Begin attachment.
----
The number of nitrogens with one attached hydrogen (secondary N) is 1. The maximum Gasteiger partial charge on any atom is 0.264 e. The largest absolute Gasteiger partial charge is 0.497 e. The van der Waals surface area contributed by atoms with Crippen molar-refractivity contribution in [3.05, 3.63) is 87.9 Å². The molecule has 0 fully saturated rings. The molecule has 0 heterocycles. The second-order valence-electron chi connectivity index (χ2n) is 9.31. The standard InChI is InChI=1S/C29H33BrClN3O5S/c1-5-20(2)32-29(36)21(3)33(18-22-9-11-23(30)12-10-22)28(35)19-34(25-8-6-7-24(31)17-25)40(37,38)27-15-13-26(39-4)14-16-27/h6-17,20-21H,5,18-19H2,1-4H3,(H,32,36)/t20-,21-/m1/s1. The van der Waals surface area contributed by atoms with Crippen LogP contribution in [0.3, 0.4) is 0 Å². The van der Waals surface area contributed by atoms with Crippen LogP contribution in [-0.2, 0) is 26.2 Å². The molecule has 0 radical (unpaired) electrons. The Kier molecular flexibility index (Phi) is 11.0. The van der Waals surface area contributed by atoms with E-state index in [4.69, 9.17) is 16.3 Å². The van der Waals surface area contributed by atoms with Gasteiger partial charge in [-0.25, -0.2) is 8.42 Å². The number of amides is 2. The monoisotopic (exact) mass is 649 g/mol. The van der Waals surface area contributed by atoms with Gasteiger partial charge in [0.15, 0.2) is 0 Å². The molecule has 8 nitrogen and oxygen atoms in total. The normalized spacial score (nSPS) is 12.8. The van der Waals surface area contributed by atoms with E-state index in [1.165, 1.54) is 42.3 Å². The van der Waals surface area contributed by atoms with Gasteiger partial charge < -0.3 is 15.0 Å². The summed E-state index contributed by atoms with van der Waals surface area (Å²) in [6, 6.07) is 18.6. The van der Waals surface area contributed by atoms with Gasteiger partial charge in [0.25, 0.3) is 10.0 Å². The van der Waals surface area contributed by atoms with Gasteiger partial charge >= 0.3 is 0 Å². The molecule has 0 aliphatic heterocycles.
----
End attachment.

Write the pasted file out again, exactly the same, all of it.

The number of nitrogens with one attached hydrogen (secondary N) is 1. The maximum Gasteiger partial charge on any atom is 0.264 e. The largest absolute Gasteiger partial charge is 0.497 e. The van der Waals surface area contributed by atoms with Crippen molar-refractivity contribution in [3.05, 3.63) is 87.9 Å². The molecule has 0 fully saturated rings. The molecule has 0 heterocycles. The second-order valence-electron chi connectivity index (χ2n) is 9.31. The standard InChI is InChI=1S/C29H33BrClN3O5S/c1-5-20(2)32-29(36)21(3)33(18-22-9-11-23(30)12-10-22)28(35)19-34(25-8-6-7-24(31)17-25)40(37,38)27-15-13-26(39-4)14-16-27/h6-17,20-21H,5,18-19H2,1-4H3,(H,32,36)/t20-,21-/m1/s1. The van der Waals surface area contributed by atoms with Crippen LogP contribution in [0.3, 0.4) is 0 Å². The van der Waals surface area contributed by atoms with Crippen LogP contribution in [-0.2, 0) is 26.2 Å². The molecule has 0 radical (unpaired) electrons. The Kier molecular flexibility index (Phi) is 11.0. The van der Waals surface area contributed by atoms with E-state index in [4.69, 9.17) is 16.3 Å². The van der Waals surface area contributed by atoms with Gasteiger partial charge in [-0.25, -0.2) is 8.42 Å². The number of amides is 2. The monoisotopic (exact) mass is 649 g/mol. The van der Waals surface area contributed by atoms with Gasteiger partial charge in [0.15, 0.2) is 0 Å². The molecule has 8 nitrogen and oxygen atoms in total. The normalized spacial score (nSPS) is 12.8. The van der Waals surface area contributed by atoms with E-state index in [1.165, 1.54) is 42.3 Å². The van der Waals surface area contributed by atoms with Gasteiger partial charge < -0.3 is 15.0 Å². The summed E-state index contributed by atoms with van der Waals surface area (Å²) in [6, 6.07) is 18.6. The van der Waals surface area contributed by atoms with Gasteiger partial charge in [0.25, 0.3) is 10.0 Å². The van der Waals surface area contributed by atoms with Gasteiger partial charge >= 0.3 is 0 Å². The molecule has 0 aliphatic heterocycles.